Christy Pugh, Good Sports director of operations, says the benefits of sports are well-documented.
``People that play sports tend to choose healthier lifestyles, have higher self-esteem, make better choices about their health in terms of drug use and teen pregnancies," said Pugh. ``But school sports, which used to be the core of how kids got involved in sports, are the first thing that gets cut."
``A lot of them have trouble in the street or come from broken families," said Moran. ``To get them playing football, to get them involved is so important."
Moran struggled to provide equipment for his team. Good Sports provided it.
``They hooked me up big-time," he said. ``You should have seen the kids' faces when they got the five-man [blocking] sled. They were ecstatic.
``This year, I outfitted 54 ballplayers, which is phenomenal. Before, I just couldn't get them to come out. It's fantastic. Without Good Sports helping us, it just wouldn't happen. They are so caring, it's just incredible."
But the coach also knows tragedy first-hand. Robert Foxworth, 17, a former Dorchester football player, was shot multiple times and died Sept. 30 despite heroic efforts by neighbors trying to stop the bleeding. He was Boston's 54th homicide of this year.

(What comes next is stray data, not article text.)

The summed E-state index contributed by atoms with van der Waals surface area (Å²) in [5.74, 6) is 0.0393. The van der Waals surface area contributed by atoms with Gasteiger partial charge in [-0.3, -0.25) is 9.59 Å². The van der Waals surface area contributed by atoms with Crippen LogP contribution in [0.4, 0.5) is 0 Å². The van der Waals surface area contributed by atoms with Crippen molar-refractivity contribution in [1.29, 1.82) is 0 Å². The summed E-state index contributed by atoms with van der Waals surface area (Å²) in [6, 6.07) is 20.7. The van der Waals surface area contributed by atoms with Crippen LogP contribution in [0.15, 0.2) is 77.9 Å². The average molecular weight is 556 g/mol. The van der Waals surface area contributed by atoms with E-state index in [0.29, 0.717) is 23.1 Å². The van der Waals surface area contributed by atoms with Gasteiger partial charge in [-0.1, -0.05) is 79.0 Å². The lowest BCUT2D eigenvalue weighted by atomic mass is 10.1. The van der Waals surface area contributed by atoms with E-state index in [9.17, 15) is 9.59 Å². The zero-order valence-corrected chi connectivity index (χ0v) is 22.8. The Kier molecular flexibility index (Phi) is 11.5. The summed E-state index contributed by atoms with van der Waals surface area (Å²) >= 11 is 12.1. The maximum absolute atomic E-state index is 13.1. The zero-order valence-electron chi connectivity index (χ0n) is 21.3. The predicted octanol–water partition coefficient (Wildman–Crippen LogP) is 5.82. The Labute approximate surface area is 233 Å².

Foxworth wasn't on the team this year, Moran said.
``He was one of my students at school," said Moran. ``Academically, he was ineligible. It was very sad."
Big Papi decides he'll have a sausage with peppers and onions. But just half. He has a goal for next season ``to be better than this year."
Little kids who gawk at him are invited over for hugs and tickles.
``I love to be a kid," said Ortiz.
``He comes as advertised," said Pugh. ``He's got a big heart. This community is really lucky to have somebody like him. He genuinely cares. He didn't think twice when we approached him with this idea. We asked him for an afternoon of his time, which is pretty valuable."
But what if he messes up his swing playing Wiffle Ball?
``We don't want that," said Pugh. ``We will ask them to put the shift on and he can practice his bunting."
HOUSE PARTY: For a photo gallery of David Ortiz's day of Wiffle Ball, go to boston.com/sports